Norwalk Civic Center | Los Angeles Conservancy
Photo courtesy Architectural Resources Group

Norwalk Civic Center

In the early 1960s, the City of Norwalk began planning its new civic center on a twenty-acre parcel at the corner of Norwalk Boulevard and Imperial Highway. The original plan called for a new city hall, court building, library, and auditorium, but only the first three were built (a real shame, since the rendering for the auditorium shows a gigantic, curving building that looked like an eye when viewed head-on).

Architectural firm Kistner, Wright and Wright designed Norwalk City Hall as a one-story square steel box clad in tinted glass and panels covered with vibrant blue and green mosaic tile. Completed in 1965,

the building draws from the Miesian school of Mid-Century Modernism and is surprisingly playful for a government building.

The center of the "box" is actually open, containing a stand-alone circular City Council chamber with a ribbed shell-shaped roof, nestled in a garden courtyard. In 1968-1969, two more buildings joined City Hall in the civic center: the Los Angeles County Southeast District's Superior Courts Building and the Los Cerritos Regional Library. Both were designed by architect William Allen in the New Formalist style, and serve to complement each other very well.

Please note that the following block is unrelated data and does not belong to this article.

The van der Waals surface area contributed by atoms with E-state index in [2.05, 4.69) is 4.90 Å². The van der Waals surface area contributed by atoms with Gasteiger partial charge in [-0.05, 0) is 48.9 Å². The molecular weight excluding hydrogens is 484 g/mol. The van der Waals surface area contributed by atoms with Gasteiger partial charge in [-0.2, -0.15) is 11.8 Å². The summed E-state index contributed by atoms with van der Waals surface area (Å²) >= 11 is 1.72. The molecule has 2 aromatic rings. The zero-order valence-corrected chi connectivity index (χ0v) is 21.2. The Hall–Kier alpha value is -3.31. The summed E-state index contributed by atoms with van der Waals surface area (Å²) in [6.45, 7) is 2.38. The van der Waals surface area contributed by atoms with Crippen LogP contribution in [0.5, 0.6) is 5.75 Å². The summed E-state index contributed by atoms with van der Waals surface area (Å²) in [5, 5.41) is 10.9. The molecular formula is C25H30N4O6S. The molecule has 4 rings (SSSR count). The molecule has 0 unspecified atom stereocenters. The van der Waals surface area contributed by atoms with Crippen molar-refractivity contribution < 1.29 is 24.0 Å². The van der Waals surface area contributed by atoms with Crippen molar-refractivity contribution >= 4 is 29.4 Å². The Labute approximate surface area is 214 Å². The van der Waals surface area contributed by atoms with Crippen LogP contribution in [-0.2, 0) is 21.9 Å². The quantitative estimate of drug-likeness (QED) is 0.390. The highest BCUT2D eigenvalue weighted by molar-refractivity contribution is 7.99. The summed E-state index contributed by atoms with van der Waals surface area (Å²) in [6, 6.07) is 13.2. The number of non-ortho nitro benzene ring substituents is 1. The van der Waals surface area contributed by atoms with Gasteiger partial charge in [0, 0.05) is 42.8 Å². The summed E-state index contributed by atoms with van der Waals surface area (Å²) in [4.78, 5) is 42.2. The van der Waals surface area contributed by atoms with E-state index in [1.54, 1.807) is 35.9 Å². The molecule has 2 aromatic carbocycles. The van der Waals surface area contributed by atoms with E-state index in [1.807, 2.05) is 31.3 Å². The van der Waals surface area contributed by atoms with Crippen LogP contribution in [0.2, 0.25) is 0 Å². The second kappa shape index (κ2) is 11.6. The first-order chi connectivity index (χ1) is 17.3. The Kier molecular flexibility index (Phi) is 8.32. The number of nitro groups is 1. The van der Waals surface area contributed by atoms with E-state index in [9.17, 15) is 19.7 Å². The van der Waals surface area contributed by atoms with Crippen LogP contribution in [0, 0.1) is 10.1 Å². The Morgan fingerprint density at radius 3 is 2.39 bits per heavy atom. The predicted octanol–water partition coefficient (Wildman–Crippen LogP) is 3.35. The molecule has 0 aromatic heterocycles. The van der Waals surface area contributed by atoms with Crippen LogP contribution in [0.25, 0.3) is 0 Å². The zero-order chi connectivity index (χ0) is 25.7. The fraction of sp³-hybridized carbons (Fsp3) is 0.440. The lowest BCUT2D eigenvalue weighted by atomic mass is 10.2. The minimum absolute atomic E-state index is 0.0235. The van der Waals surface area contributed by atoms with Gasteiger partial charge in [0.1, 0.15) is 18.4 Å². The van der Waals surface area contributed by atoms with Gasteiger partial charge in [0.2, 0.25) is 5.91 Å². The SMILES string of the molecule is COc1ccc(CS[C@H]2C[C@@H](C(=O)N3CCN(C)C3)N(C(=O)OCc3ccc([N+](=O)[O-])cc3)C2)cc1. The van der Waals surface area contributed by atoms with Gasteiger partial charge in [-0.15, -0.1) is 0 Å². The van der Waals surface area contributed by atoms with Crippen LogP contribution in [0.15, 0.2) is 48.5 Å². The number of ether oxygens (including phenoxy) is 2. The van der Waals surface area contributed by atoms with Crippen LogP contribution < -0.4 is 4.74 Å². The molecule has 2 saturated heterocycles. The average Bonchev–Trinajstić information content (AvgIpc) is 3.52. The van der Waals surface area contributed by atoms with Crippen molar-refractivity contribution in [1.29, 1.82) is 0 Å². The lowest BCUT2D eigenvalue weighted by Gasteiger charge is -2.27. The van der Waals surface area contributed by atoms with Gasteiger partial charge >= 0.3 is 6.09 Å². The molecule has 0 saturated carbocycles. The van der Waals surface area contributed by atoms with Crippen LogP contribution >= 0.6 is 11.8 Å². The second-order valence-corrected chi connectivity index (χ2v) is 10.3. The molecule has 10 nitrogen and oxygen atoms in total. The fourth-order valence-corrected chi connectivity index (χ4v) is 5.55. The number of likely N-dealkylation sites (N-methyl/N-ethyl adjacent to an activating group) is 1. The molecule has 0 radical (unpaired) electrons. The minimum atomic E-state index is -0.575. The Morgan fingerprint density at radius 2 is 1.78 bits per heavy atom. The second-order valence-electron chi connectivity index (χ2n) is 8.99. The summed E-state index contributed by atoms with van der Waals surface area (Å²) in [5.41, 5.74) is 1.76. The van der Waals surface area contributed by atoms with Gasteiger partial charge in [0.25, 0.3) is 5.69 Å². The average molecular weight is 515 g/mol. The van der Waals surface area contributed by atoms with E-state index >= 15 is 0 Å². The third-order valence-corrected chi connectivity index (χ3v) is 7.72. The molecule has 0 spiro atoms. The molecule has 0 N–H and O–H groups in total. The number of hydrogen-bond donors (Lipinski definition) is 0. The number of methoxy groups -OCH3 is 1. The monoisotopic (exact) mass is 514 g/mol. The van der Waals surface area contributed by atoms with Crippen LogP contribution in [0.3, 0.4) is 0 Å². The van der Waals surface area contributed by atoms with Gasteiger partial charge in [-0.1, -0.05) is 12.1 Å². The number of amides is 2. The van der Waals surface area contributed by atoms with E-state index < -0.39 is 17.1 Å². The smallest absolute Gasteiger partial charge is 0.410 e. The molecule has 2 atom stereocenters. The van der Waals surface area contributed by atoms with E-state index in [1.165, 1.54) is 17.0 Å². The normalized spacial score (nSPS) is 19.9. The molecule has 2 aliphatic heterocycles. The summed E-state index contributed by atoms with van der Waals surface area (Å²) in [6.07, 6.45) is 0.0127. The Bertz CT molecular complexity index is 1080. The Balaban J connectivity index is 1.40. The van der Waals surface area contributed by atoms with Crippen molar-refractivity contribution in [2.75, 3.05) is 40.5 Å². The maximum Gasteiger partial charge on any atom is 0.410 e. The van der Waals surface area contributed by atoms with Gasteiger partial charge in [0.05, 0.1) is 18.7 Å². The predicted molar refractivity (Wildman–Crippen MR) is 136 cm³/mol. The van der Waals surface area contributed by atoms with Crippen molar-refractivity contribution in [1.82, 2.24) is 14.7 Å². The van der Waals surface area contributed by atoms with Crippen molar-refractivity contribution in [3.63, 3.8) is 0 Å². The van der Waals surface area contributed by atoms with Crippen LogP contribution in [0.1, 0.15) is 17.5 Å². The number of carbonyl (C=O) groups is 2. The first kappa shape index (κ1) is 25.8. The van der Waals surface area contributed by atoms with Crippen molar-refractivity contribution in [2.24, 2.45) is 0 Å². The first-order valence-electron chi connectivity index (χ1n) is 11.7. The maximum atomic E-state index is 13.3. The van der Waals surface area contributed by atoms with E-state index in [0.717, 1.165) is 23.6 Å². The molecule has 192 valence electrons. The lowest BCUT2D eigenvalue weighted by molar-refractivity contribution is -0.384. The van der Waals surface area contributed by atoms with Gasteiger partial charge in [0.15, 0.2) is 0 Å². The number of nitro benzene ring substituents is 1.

The court building is a symmetrical, monumental, rectangular building with a simple front façade punctuated by vertical panels of ornamental metal screen in geometric shapes. Its recessed entrance features the same screen, highlighted by enormous chandeliers. The library building is lower and less severe than the court building but its recessed entrance, complete with a smaller version of the same geometric screen, echoes the other entrance. This entrance is flanked by two large stand-alone mosaic murals by artist Ben Mayer, depicting California history in abstract map form.

Photo courtesy Architectural Resources Group

Santa Fe Springs Civic Center

Renowned architect and planner William L. Pereira designed the civic heart Santa Fe Springs, creating a grouping of one-story concrete block buildings carefully sited in a landscape that harmoniously combines alleés of trees, lush plantings, and paved plazas and walkways.
Photo from Conservancy archives

Commonwealth Savings Building (Demolished)

Long recognized as an important example of mid-century office design, Gerald Bense's design was one of the first high-rise commercial structures built in the San Fernando Valley.
Valley Beth Shalom
Photo by Jessica Hodgdon/L.A. Conservancy

Valley Beth Shalom

A sweeping Mid-Century Modern design of brick, glass, and concrete designed by Encino architect Howard R. Lane and including a cornerstone quarried on Mt. Zion.